# Trigonometric Functions in Standard C Library

Question: What are Various Trigonometric Functions in Standard C Library?

```    double sin(double angle);
double cos(double angle);
double tan(double angle);
double asin(double angle);
double acos(double angle);
double atan(double angle);
double atan2(double x, double y);```

Recall that PI radians equals 180 degrees. Functions ‘sin()’, ‘cos()’ and ‘tan()’ take angles, in radians, as arguments and return their sine, cosine and tangent respectively. Functions ‘asin()’, ‘acos()’ and ‘atan()’ return their arc sine, arc cosine and arc tangent respectively. Remember that domain error occurs when arguments to ‘asin()’ or ‘acos()’ isn’t in the range -1 to 1. ‘asin()’ and ‘atan()’ returns a value in the range -PI/2 to PI/2 radians, and ‘acos()’ returns value in range 0 to PI radians.

‘atan2()’ function returns arc tangent of expression x/y but uses the signs of both arguments to determine which quadrant the result lies within. It returns a result in range -PI to PI radians.

Let’s consider a simple C program to learn using ‘sin()’ function,

```/* fp_sin_func.c -- trigonometric function 'sin()' returns double */
/* value for angle */
#include <stdio.h>
#include <stdlib.h>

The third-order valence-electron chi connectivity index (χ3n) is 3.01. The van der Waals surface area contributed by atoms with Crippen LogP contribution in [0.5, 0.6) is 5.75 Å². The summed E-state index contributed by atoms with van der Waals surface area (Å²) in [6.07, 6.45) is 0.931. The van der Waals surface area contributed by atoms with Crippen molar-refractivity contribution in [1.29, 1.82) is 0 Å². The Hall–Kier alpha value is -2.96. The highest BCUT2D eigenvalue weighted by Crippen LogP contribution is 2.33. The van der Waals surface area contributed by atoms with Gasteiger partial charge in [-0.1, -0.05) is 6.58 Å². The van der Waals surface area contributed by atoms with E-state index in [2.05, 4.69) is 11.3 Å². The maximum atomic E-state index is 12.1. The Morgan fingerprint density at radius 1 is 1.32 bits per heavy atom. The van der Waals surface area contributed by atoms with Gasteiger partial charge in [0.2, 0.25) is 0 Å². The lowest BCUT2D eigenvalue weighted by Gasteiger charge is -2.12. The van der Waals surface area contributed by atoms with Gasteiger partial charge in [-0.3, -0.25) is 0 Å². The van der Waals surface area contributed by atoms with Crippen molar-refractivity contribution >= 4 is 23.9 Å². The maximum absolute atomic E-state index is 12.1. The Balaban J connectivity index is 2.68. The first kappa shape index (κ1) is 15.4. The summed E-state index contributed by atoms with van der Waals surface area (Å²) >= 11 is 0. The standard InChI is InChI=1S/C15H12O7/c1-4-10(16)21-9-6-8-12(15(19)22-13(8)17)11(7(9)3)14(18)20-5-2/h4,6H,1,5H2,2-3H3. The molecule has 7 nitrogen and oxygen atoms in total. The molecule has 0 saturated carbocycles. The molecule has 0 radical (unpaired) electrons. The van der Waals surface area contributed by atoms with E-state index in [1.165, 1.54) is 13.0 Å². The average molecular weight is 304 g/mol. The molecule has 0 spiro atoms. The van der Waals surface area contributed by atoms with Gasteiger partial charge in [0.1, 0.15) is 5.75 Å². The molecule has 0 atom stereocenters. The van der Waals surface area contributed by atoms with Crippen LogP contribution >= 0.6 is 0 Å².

#include <math.h> /* trigonometric functions defined */

int main(void)
{
double angle, sine;

printf("User, write in angle, in radians, whose sine to be "
"computed...\n");
scanf("%lf", &angle);

/* calling sin() to compute sine of angle argument */
sine = sin(angle);

printf("angle: %lf ,in radians, converted to: %lf sine\n",
angle, sine);

return 0;
}```

Notice output, for several arbitrary values, below

```User, write in angle, in radians, whose sine to be computed...
4.5
angle: 4.500000 ,in radians, converted to: -0.977530 sine

User, write in angle, in radians, whose sine to be computed...
5.0
angle: 5.000000 ,in radians, converted to: -0.958924 sine

User, write in angle, in radians, whose sine to be computed...
4.0
angle: 4.000000 ,in radians, converted to: -0.756802 sine

User, write in angle, in radians, whose sine to be computed...
1000000000000000000000
angle: 1000000000000000000000.000000 ,in radians, converted to:
-0.667120 sine```

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